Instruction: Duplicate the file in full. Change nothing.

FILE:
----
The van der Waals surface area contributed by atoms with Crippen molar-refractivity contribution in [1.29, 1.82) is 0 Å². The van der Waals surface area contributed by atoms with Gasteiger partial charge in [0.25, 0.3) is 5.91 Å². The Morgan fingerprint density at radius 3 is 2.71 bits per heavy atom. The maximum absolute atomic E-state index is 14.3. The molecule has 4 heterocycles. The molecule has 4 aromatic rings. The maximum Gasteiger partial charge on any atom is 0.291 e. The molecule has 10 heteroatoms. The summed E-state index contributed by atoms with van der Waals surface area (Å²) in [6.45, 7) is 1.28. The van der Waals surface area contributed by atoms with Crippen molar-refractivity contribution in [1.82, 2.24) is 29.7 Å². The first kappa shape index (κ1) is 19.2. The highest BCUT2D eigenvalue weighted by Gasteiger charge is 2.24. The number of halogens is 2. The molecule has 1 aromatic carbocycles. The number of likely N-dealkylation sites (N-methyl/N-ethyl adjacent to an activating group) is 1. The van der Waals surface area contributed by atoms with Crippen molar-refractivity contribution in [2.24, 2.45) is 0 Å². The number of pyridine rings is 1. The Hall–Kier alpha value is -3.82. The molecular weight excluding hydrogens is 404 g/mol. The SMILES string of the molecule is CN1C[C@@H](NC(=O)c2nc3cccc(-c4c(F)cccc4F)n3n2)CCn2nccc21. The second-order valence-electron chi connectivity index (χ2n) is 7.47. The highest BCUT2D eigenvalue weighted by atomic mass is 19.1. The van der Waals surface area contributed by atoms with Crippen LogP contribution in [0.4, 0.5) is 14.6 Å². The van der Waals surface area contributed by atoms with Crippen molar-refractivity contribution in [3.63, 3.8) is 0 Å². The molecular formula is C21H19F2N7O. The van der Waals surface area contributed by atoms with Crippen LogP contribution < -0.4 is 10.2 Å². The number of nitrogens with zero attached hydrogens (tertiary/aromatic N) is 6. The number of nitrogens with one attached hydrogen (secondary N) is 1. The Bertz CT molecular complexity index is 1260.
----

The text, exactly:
The van der Waals surface area contributed by atoms with Crippen molar-refractivity contribution in [1.29, 1.82) is 0 Å². The van der Waals surface area contributed by atoms with Gasteiger partial charge in [0.25, 0.3) is 5.91 Å². The Morgan fingerprint density at radius 3 is 2.71 bits per heavy atom. The maximum absolute atomic E-state index is 14.3. The molecule has 4 heterocycles. The molecule has 4 aromatic rings. The maximum Gasteiger partial charge on any atom is 0.291 e. The molecule has 10 heteroatoms. The summed E-state index contributed by atoms with van der Waals surface area (Å²) in [6.45, 7) is 1.28. The van der Waals surface area contributed by atoms with Crippen molar-refractivity contribution in [1.82, 2.24) is 29.7 Å². The first kappa shape index (κ1) is 19.2. The highest BCUT2D eigenvalue weighted by Gasteiger charge is 2.24. The number of halogens is 2. The molecule has 1 aromatic carbocycles. The number of likely N-dealkylation sites (N-methyl/N-ethyl adjacent to an activating group) is 1. The van der Waals surface area contributed by atoms with Crippen molar-refractivity contribution in [2.24, 2.45) is 0 Å². The number of pyridine rings is 1. The Hall–Kier alpha value is -3.82. The molecular weight excluding hydrogens is 404 g/mol. The SMILES string of the molecule is CN1C[C@@H](NC(=O)c2nc3cccc(-c4c(F)cccc4F)n3n2)CCn2nccc21. The second-order valence-electron chi connectivity index (χ2n) is 7.47. The highest BCUT2D eigenvalue weighted by atomic mass is 19.1. The van der Waals surface area contributed by atoms with Crippen LogP contribution in [0.4, 0.5) is 14.6 Å². The van der Waals surface area contributed by atoms with Crippen molar-refractivity contribution in [3.63, 3.8) is 0 Å². The molecular formula is C21H19F2N7O. The van der Waals surface area contributed by atoms with Crippen LogP contribution < -0.4 is 10.2 Å². The number of nitrogens with zero attached hydrogens (tertiary/aromatic N) is 6. The number of nitrogens with one attached hydrogen (secondary N) is 1. The Bertz CT molecular complexity index is 1260.